by Edward G. Lengel
This post is the one-hundred and fourteenth entry for this meme suggested by Sheila@ One Persons Journey Through A World of Books. [Entries 22-25 in the series were posted at the Dr. Bill Tells Ancestor Stories]
This is the second of the two books on my Wish List that Nancy got me for my birthday, from Amazon…this one in Print Edition. Should be a fun read! ;-)
Book Description from Amazon:
George Washington was not only “first in war, first in peace, and first in the hearts of his countrymen”—he was also America’s most important entrepreneur.
Editorial Reviews from Amazon:
Praise for First Entrepreneur
"First Entrepreneur is an almost magical book. It deftly tells the little known story of George Washington’s life as a man of business and simultaneously convinces us that his vision of a commercial nation creating a community of interests between all parts of America was (and still is) the key to our survival as a nation. Edward Lengel has added a new dimension to Washington’s greatness."—Thomas Fleming, author of The Great Divide
"Edward Lengel, who knows George Washington inside and out, has authored a thoughtful, carefully researched, and gracefully written account of the founder as a businessman. Mention Washington and the picture that comes to mind is that of a soldier and statesman. But, as Lengel demonstrates, Washington was a bold, risk-taking, innovative, calculating, and, above all, successful investor and entrepreneur. Lengel shows how Washington brought his business and managerial skills to his roles as commander of the Continental Army and the presidency and how they helped him succeed in those capacities. This is an excellent and illuminating book that deserves to be read."—John Ferling, author of Whirlwind: The American Revolution and the War That Won It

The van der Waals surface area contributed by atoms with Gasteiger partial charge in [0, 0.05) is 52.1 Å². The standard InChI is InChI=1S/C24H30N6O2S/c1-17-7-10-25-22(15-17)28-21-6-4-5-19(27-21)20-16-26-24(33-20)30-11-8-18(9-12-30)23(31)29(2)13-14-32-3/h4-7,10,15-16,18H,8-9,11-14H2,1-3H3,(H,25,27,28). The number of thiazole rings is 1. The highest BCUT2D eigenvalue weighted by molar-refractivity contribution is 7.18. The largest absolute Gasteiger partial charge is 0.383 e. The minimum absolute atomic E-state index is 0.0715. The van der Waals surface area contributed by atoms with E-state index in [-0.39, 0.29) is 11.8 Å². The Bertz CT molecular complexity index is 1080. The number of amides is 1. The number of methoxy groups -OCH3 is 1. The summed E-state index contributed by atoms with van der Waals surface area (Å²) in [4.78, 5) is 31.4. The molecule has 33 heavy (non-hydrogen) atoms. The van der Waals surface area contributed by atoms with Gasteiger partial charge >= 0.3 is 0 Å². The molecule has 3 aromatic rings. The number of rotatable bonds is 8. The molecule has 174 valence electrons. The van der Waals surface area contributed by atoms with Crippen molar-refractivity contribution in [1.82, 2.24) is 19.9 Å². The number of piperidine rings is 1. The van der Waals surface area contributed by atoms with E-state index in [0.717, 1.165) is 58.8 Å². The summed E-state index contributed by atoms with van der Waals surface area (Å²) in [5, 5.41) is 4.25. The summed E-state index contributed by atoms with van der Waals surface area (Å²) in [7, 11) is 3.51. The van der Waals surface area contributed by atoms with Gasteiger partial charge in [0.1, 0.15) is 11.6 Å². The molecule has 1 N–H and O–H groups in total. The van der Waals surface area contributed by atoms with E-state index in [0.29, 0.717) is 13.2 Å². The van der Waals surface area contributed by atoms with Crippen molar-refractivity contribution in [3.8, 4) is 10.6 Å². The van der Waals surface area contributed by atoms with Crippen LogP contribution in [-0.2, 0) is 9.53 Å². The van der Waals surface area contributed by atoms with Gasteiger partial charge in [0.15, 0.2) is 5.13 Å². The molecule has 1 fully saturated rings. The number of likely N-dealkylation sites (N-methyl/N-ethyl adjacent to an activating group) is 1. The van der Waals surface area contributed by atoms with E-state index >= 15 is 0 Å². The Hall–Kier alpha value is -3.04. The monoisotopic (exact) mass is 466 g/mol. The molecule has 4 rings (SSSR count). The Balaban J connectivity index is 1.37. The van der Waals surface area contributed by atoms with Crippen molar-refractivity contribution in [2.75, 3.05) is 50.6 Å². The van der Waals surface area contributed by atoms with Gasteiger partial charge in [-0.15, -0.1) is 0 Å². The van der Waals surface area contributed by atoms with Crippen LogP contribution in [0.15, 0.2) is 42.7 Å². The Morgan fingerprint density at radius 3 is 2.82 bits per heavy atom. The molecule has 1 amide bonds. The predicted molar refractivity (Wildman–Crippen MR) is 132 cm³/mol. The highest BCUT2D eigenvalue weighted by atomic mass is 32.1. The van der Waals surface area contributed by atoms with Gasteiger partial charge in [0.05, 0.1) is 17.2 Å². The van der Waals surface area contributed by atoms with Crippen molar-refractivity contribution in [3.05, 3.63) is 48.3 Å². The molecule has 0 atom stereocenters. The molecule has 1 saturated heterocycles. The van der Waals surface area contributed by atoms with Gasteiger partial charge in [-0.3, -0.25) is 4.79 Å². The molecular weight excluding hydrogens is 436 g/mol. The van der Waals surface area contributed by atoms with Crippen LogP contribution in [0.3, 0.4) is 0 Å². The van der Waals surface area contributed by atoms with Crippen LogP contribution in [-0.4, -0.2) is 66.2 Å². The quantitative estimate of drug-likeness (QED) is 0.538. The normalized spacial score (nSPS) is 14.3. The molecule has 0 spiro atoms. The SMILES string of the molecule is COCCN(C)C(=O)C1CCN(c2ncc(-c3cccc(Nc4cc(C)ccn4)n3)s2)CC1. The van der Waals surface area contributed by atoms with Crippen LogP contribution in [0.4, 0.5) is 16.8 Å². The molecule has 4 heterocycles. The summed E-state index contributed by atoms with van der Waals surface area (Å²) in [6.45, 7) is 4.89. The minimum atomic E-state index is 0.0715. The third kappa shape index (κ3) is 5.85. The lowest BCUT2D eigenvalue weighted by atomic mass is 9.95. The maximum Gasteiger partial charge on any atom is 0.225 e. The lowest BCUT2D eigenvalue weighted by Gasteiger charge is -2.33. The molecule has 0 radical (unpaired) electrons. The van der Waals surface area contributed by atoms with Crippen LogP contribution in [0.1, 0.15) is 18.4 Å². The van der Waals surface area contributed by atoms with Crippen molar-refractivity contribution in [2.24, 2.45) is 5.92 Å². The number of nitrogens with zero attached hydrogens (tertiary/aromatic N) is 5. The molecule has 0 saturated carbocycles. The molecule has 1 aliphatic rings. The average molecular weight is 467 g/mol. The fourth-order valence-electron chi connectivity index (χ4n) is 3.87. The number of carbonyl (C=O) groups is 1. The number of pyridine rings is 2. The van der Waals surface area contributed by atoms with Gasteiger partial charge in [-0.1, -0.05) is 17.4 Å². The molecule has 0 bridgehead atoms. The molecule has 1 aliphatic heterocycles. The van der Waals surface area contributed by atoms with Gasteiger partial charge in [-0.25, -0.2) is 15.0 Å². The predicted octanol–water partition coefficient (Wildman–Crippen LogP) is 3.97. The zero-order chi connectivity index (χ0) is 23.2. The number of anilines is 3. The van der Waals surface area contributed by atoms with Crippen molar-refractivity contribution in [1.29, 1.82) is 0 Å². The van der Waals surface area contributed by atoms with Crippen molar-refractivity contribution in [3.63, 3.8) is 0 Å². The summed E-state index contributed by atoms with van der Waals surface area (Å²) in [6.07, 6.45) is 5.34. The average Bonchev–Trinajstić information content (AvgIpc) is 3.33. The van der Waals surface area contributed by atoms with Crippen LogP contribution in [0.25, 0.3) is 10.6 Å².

"In this original, lucid, and accessible study, Edward Lengel deploys his mastery of George Washington's vast correspondence to reveal a surprising yet highly significant side to his character. He shows how the energy, realism, and willingness to innovate that typified Washington's approach to his own business ventures was transferred, with momentous consequences, when he led America in war and peace. First Entrepreneur provides a fascinating portrait of an inveterate micro-manager whose hands-on experience taught him that commerce was the strongest cement for bonding the newly United States."—Stephen Brumwell, author of George Washington: Gentleman Warrior
Kirkus Reviews, 12/15/15
"[Lengel] organically traces the evolution of Washington's free market thinking through his first and second presidential terms: building a national economy, encouraging domestic manufacturing, establishing a central bank, and developing a sense of unity of purpose. A deeply researched and nicely handled biography."
Dr. Bill ;-)